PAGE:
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Tests fail the teachers' test

THERE are indeed lessons to be learnt from the comparison between the national curriculum test results and those from Durham University's Performance Indicators in Primary Schools Project (PIPS) (TES, May 10) but they aren't lessons that either test developers (or the Government) want to hear.

The main lesson to be learnt is that tests, whoever devises them, are very fallible instruments which cannot provide reliable, valid "measures" of children's performance in the enormously complex areas of literacy and numeracy.

Nor can they be used as "measures" by which the performance of schools nationally can be assessed and ranked.

They are not "measures" at all. The idea of "measurement" presupposes a degree of accuracy, precision and objectivity which is totally out of place when appraising something as subtle and wide-ranging as children's attainments in writing or mathematics.

The word "appraising" is the key. Tests can provide some information, some very limited probe into children's understanding, but they provide extremely limited, inevitably very partial data.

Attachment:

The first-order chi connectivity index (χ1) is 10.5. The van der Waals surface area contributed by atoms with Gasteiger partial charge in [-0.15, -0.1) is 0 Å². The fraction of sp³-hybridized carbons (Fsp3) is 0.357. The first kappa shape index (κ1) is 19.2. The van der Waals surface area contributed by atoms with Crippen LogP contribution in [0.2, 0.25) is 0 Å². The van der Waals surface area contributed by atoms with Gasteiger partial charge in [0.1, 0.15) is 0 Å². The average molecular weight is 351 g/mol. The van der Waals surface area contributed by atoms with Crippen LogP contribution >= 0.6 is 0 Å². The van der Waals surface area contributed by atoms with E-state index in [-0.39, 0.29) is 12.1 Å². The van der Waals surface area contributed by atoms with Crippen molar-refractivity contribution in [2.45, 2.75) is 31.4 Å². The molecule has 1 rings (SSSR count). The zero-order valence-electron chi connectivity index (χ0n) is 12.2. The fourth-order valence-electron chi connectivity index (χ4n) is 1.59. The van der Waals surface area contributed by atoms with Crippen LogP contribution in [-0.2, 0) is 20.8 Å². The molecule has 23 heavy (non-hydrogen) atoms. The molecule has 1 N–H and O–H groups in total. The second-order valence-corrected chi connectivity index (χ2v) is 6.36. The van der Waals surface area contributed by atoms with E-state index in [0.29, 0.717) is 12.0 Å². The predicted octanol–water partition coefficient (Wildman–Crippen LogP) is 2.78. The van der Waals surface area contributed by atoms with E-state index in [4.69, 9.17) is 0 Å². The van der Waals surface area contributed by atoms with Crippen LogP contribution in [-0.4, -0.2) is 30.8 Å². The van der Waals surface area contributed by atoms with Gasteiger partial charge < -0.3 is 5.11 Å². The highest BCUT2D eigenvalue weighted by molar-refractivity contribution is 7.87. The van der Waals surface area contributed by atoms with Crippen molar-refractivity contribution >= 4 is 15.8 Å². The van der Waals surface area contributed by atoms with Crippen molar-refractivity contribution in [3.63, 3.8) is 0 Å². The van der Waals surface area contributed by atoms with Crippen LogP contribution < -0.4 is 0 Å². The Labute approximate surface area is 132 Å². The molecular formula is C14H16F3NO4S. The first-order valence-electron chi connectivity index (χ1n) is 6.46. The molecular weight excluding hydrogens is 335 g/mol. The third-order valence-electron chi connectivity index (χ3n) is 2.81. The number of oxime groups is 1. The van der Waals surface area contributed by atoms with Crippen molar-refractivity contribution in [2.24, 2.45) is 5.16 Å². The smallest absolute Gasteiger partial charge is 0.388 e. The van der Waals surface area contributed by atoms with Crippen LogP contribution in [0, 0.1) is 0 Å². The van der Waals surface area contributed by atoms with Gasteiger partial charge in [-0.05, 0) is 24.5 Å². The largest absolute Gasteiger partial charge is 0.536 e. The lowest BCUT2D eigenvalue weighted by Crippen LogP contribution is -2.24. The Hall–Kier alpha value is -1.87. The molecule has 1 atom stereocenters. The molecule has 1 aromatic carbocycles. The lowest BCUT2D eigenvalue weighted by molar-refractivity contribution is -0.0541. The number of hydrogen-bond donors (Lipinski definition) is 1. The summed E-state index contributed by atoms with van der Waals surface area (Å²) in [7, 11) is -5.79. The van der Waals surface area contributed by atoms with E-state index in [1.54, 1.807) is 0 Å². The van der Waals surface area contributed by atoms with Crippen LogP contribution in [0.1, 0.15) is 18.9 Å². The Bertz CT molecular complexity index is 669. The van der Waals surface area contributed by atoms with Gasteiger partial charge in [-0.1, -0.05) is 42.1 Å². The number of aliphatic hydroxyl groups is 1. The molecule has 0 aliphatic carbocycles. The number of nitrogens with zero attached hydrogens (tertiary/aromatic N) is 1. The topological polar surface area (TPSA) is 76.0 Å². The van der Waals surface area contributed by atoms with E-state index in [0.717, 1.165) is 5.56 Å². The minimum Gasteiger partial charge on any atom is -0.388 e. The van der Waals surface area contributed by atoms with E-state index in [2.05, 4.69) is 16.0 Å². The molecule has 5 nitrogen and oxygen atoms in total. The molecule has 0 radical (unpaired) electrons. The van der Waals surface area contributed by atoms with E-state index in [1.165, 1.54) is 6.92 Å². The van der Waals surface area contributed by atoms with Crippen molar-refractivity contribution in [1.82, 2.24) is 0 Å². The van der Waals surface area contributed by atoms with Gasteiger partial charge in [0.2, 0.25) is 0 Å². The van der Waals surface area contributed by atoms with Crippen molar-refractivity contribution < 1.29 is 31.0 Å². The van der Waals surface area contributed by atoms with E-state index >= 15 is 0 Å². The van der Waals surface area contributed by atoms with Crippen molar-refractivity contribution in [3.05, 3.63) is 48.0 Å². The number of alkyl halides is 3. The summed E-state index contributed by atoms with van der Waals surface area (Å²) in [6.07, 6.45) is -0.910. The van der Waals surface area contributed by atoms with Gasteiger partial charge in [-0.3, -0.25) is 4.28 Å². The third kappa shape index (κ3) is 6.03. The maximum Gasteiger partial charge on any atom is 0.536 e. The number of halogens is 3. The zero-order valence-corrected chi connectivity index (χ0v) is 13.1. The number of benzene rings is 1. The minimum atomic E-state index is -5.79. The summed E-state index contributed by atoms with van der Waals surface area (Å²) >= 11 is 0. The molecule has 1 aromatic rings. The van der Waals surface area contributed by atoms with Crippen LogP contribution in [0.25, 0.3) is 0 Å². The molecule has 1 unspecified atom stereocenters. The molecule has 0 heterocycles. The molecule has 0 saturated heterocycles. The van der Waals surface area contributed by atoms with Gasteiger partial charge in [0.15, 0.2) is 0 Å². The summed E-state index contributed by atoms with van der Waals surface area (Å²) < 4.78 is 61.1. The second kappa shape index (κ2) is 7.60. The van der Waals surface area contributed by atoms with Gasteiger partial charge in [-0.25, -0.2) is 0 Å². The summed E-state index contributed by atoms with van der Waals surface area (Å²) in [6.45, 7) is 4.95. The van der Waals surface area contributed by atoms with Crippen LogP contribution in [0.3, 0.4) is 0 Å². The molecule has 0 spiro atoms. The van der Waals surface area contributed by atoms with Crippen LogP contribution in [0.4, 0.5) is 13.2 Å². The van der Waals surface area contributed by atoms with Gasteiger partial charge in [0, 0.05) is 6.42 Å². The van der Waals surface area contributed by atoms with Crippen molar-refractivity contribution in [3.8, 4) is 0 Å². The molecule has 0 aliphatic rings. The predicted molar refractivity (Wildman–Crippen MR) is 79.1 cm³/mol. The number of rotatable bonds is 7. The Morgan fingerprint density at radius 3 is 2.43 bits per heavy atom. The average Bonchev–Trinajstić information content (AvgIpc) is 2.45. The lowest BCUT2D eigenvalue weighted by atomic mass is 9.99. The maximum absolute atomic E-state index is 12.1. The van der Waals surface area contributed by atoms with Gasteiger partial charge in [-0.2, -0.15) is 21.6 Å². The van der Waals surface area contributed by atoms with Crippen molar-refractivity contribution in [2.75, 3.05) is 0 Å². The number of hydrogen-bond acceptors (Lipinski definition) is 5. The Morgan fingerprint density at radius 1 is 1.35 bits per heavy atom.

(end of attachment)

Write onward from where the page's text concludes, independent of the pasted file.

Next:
They are no substitute for, though they may well inform, the professional judgments of teachers who know how their children perform in a wide variety of contexts beyond the stressful circumstances of formal testing and can appraise their achievements.

Although there have been considerable improvements in teachers' ability to assess children's performance since the introduction of the national assessments arrangements, we need to get still better at appraising, not testing or measuring, their attainments.

We should outlaw the concept of "measurement".

We should also be extremely wary of the claims of either the Department for Education and Skills or PIPs. In my judgment and that of thousands of teachers their tests have been tested and found wanting.

Professor Colin Richards

1 Bobbin Mill

Spark Bridge


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